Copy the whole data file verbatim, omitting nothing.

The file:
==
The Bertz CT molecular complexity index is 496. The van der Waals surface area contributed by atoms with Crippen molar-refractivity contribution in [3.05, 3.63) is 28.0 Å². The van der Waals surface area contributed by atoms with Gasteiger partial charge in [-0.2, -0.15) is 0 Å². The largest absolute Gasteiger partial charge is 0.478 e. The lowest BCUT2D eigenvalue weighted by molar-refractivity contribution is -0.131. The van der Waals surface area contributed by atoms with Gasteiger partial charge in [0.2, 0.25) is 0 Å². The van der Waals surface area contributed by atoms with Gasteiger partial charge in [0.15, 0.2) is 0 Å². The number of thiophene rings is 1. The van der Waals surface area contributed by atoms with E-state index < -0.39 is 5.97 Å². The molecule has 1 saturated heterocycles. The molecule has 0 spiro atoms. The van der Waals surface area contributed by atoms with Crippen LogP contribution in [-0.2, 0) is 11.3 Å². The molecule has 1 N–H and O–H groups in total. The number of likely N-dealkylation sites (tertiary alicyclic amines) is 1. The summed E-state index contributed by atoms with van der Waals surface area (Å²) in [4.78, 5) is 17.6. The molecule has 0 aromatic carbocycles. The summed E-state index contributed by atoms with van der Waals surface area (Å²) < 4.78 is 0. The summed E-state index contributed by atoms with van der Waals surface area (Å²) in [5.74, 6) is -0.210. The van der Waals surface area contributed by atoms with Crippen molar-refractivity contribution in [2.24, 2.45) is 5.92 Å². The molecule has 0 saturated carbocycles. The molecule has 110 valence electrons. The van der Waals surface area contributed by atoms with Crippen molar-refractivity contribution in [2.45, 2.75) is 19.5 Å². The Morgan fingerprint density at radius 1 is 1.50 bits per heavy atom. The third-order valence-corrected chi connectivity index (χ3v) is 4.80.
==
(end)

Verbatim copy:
The Bertz CT molecular complexity index is 496. The van der Waals surface area contributed by atoms with Crippen molar-refractivity contribution in [3.05, 3.63) is 28.0 Å². The van der Waals surface area contributed by atoms with Gasteiger partial charge in [-0.2, -0.15) is 0 Å². The largest absolute Gasteiger partial charge is 0.478 e. The lowest BCUT2D eigenvalue weighted by molar-refractivity contribution is -0.131. The van der Waals surface area contributed by atoms with Gasteiger partial charge in [0.2, 0.25) is 0 Å². The van der Waals surface area contributed by atoms with Gasteiger partial charge in [0.15, 0.2) is 0 Å². The number of thiophene rings is 1. The van der Waals surface area contributed by atoms with E-state index < -0.39 is 5.97 Å². The molecule has 1 saturated heterocycles. The molecule has 0 spiro atoms. The van der Waals surface area contributed by atoms with Crippen LogP contribution in [-0.2, 0) is 11.3 Å². The molecule has 1 N–H and O–H groups in total. The number of likely N-dealkylation sites (tertiary alicyclic amines) is 1. The summed E-state index contributed by atoms with van der Waals surface area (Å²) in [4.78, 5) is 17.6. The molecule has 0 aromatic carbocycles. The summed E-state index contributed by atoms with van der Waals surface area (Å²) < 4.78 is 0. The summed E-state index contributed by atoms with van der Waals surface area (Å²) in [5.74, 6) is -0.210. The van der Waals surface area contributed by atoms with Crippen molar-refractivity contribution in [2.24, 2.45) is 5.92 Å². The molecule has 0 saturated carbocycles. The molecule has 110 valence electrons. The van der Waals surface area contributed by atoms with Crippen molar-refractivity contribution in [2.45, 2.75) is 19.5 Å². The Morgan fingerprint density at radius 1 is 1.50 bits per heavy atom. The third-order valence-corrected chi connectivity index (χ3v) is 4.80.